The new year is already two weeks old and I hope it is going ‘so far so good’ for you.
Growing up in the north and being born into a devout and fairly conservative family, I always had the roots of culture firmly grounded in the soils of my rural background in the northern state of U.P.
We followed all the customary rituals and festivals living in the city like my grandparents did in their native village. Makar Sankranti for us was celebrated the simple old-fashioned way where bajra khichdi was prepared with lots of til and relished with homemade fresh white butter on top and enjoyed with a bite of fresh carrot pickle on the side and season’s freshly made jaggery from our village was savoured as sweet dish. As charity formed an important part of the ritual., we donated til, gud and the dry khichdi ingredients to Pandit ji in our neighbourhood temple and woollens and blankets to the less fortunate.
After getting married into a Maharashtrian family, I was gladsomely introduced to the rich customs of this exceptional state. Makar Sankranti is an important festival here and is commemorated by giving due significance to the harvested seasonal bounties combined with the goodness of traditional ingredients. The season’s first sugarcanes are ready to be harvested during this time of the year and are churned into jaggery and this is why jaggery makes its appearance in almost all the sweets prepared during the period.
A lot of value is given to til (sesame seeds) as tiny powerhouses of heat energy helpful in combating the cold winters. Sesame seeds and jaggery – both are said to be symbols of prosperity. On this ritualistic day, people exchange til guls or tilache ladoo and greet each other by exchanging the customary line: “til-gul ghya, godh godh bola” which means accept these sweets and speak sweet words. The underlying thought is to let go off any harsh feelings towards each other and resolve to speak lovingly and remain friendly. Exchanging these sweets among the community is a sign of goodwill and friendship.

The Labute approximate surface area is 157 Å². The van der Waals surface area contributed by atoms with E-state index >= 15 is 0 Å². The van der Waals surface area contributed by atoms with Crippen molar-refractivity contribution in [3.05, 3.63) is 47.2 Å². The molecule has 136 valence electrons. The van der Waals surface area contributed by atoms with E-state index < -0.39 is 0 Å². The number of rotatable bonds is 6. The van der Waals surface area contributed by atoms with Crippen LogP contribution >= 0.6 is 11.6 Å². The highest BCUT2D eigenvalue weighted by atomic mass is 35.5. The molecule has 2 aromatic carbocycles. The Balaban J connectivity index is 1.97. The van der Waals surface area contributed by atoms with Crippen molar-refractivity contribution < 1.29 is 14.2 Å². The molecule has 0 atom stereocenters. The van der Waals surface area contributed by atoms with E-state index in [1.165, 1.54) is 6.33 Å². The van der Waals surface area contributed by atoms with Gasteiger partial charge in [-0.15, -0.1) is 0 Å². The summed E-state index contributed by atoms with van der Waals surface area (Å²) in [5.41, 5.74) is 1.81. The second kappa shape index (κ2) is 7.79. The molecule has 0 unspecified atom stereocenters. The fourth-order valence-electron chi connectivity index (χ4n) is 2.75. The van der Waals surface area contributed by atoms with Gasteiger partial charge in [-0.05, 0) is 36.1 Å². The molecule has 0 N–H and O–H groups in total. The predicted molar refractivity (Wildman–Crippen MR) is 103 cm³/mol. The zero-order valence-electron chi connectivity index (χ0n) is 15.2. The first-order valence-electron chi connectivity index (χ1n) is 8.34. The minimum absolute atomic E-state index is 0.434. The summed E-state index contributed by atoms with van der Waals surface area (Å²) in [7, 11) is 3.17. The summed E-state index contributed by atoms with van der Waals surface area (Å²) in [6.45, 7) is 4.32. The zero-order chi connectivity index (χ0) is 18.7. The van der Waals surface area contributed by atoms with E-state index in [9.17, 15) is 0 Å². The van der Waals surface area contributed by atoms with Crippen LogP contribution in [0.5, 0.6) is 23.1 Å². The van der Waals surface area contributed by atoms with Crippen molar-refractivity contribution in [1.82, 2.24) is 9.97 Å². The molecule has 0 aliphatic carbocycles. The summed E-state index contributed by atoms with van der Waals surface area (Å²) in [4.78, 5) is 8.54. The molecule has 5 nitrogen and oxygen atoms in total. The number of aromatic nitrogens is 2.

Married women adorn each other;s forehead with haldi-kumkum or turmeric and vermillion powder to celebrate matrimonial bliss. They mostly wear black on this auspicious day. As per Hindu customs and traditions, it is believed that it is inauspicious for married women to wear black but since it is winter, it is worn to keep the body warm and to give importance to the beauty of this otherwise ill-omened colour.
Each region in India has a particular custom associated with Makar Sankranti and its roots can be traced to farming and the harvest season. Makar Sankranti or Pongal in the south, Uttarayan in Gujarat, Lohri in Punjab and Bihu in the East - is the first winter harvest festival of the Hindus. It is dedicated to the Sun God and is believed that from this day on, Sun begins to move towards the northern hemisphere of the earth. Since India lies in the northern hemisphere, this day rather holds a special significance in India. Itis perhaps the only Indian festival whose date falls on the same day every year. This is because the festival date is based on the Solar calendar unlike the other Indian festivals which follow the Lunar calendar.
Hope you have ordered the traditional tilgul ladoos and gul polis (gud rotis) from the flavourful SWAAD KITCHEN.
Enjoy this kite flying festival, spread sweetness and happiness and may the sunshine fill your life with brightness of knowledge and wisdom and warmth of great health and goodness!
HAPPY MAKAR SANKRANTI.
@ Vandana Oke